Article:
Nimrod

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See also: nimrod

English[edit]

A Nimrod (biplane fighter), 1936
A decommissioned Nimrod (patrol aircraft) and a pony

Etymology[edit]

From Hebrew נִמְרוֹד‏‎.

Proper noun[edit]

Nimrod

  1. (biblical) A grandson of Ham; a mighty hunter and king of Shinar.
    • 1993, G. A. Rosso, Blake's Prophetic Workshop: A Study of The Four Zoas[1], page 80:
      Blake's depiction of the biblical Nimrod, whom Erdman traces to Young's poem, recalls Milton's Paradise Lost.
    • 2005, J. B. Segal, Edessa: The Blessed City[2], page 1:
      In the fourth century St. Ephraim the Syrian wrote, in his commentary on Genesis, that Nimrod 'ruled in Erekh which is Orhay (Edessa)'. [] In Jewish and thereafter in Moslem tradition, Nimrod was the foe of Abraham.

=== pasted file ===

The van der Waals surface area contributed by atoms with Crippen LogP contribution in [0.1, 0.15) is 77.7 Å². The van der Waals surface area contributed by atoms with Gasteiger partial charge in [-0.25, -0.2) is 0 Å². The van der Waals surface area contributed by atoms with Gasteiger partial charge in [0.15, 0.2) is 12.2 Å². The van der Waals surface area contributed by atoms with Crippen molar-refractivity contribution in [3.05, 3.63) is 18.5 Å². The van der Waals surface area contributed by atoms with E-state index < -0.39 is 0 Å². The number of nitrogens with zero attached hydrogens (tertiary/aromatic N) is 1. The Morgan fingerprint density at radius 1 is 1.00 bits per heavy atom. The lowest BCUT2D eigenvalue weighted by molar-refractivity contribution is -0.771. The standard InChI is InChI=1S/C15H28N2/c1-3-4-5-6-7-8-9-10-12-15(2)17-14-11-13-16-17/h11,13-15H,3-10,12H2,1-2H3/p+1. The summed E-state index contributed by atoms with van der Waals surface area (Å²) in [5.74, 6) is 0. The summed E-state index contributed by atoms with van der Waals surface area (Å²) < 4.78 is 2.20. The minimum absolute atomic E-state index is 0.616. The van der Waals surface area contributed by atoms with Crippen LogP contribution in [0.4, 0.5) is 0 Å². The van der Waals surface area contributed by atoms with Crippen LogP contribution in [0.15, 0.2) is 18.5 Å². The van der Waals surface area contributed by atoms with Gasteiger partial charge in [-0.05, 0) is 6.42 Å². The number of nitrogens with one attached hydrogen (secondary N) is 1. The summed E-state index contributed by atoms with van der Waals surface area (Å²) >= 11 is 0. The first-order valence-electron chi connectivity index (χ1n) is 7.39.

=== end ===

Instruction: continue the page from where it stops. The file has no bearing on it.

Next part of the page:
• 2010, Khamit Raamah Kush, Faces of the Hamitic People, unnumbered page,
      The historical facts testify that they were highly developed; Nimrod, a descendant of Ham, therefore making him Hamitic, was the first human king not just of Bible record, but secular history also speaks of him. He ruled over a kingdom that included several cities in Mesopotamia.
  2. A British biplane fighter aircraft manufactured by Hawker Aircraft in the early 1930s.
  3. A British maritime patrol aircraft manufactured by Hawker Siddeley, in use from 1969 until 2011.

Derived terms[edit]

Translations[edit]

Noun[edit]

Nimrod (plural Nimrods)

  1. Any great hunter.
    • 1966, ‎Brian W. Downs, Modern Norwegian Literature 1860-1918 (page 116)
      Old Ekdal, whom Gregers remembers as Lieutenant Ekdal, his father's partner in the timber business up north and a mighty Nimrod, has, after a term of imprisonment for illicit tree-felling, become a shambling old drunkard, who solaces himself by sporting expeditions in the lean-to attic which his son and he have fitted up for the purpose with withered Christmas trees and a little menagerie of hens, rabbits and the like.
  2. Alternative letter-case form of nimrod (fool; idiot)

Anagrams[edit]